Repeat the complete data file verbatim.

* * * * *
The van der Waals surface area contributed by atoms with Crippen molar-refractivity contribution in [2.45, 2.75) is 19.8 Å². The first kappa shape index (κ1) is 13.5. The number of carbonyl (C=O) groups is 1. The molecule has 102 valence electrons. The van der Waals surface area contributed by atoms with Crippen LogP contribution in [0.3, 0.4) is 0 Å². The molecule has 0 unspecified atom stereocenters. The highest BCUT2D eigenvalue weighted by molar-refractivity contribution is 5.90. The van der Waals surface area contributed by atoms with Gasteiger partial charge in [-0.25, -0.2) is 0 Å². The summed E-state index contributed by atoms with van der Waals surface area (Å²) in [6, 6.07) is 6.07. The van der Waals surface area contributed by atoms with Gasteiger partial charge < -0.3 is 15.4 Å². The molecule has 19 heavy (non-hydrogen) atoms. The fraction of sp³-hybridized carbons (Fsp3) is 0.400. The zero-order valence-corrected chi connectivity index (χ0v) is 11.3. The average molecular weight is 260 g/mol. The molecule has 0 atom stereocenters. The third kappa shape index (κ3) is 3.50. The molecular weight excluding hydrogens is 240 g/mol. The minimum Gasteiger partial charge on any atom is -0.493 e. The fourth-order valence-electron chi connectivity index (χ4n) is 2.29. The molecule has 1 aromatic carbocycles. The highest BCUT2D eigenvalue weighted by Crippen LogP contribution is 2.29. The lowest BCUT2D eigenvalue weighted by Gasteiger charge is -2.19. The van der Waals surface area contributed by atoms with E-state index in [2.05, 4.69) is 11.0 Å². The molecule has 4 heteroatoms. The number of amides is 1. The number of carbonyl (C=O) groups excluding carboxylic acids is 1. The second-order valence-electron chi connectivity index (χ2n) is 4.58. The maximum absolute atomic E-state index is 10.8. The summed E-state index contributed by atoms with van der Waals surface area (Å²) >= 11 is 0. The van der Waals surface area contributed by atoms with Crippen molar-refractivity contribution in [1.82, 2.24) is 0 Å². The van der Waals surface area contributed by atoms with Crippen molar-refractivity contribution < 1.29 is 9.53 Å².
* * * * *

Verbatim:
The van der Waals surface area contributed by atoms with Crippen molar-refractivity contribution in [2.45, 2.75) is 19.8 Å². The first kappa shape index (κ1) is 13.5. The number of carbonyl (C=O) groups is 1. The molecule has 102 valence electrons. The van der Waals surface area contributed by atoms with Crippen LogP contribution in [0.3, 0.4) is 0 Å². The molecule has 0 unspecified atom stereocenters. The highest BCUT2D eigenvalue weighted by molar-refractivity contribution is 5.90. The van der Waals surface area contributed by atoms with Gasteiger partial charge in [-0.25, -0.2) is 0 Å². The summed E-state index contributed by atoms with van der Waals surface area (Å²) in [6, 6.07) is 6.07. The van der Waals surface area contributed by atoms with Gasteiger partial charge < -0.3 is 15.4 Å². The molecule has 19 heavy (non-hydrogen) atoms. The fraction of sp³-hybridized carbons (Fsp3) is 0.400. The zero-order valence-corrected chi connectivity index (χ0v) is 11.3. The average molecular weight is 260 g/mol. The molecule has 0 atom stereocenters. The third kappa shape index (κ3) is 3.50. The molecular weight excluding hydrogens is 240 g/mol. The minimum Gasteiger partial charge on any atom is -0.493 e. The fourth-order valence-electron chi connectivity index (χ4n) is 2.29. The molecule has 1 aromatic carbocycles. The highest BCUT2D eigenvalue weighted by Crippen LogP contribution is 2.29. The lowest BCUT2D eigenvalue weighted by Gasteiger charge is -2.19. The van der Waals surface area contributed by atoms with E-state index in [2.05, 4.69) is 11.0 Å². The molecule has 4 heteroatoms. The number of amides is 1. The number of carbonyl (C=O) groups excluding carboxylic acids is 1. The second-order valence-electron chi connectivity index (χ2n) is 4.58. The maximum absolute atomic E-state index is 10.8. The summed E-state index contributed by atoms with van der Waals surface area (Å²) >= 11 is 0. The van der Waals surface area contributed by atoms with Crippen molar-refractivity contribution in [1.82, 2.24) is 0 Å². The van der Waals surface area contributed by atoms with Crippen molar-refractivity contribution < 1.29 is 9.53 Å².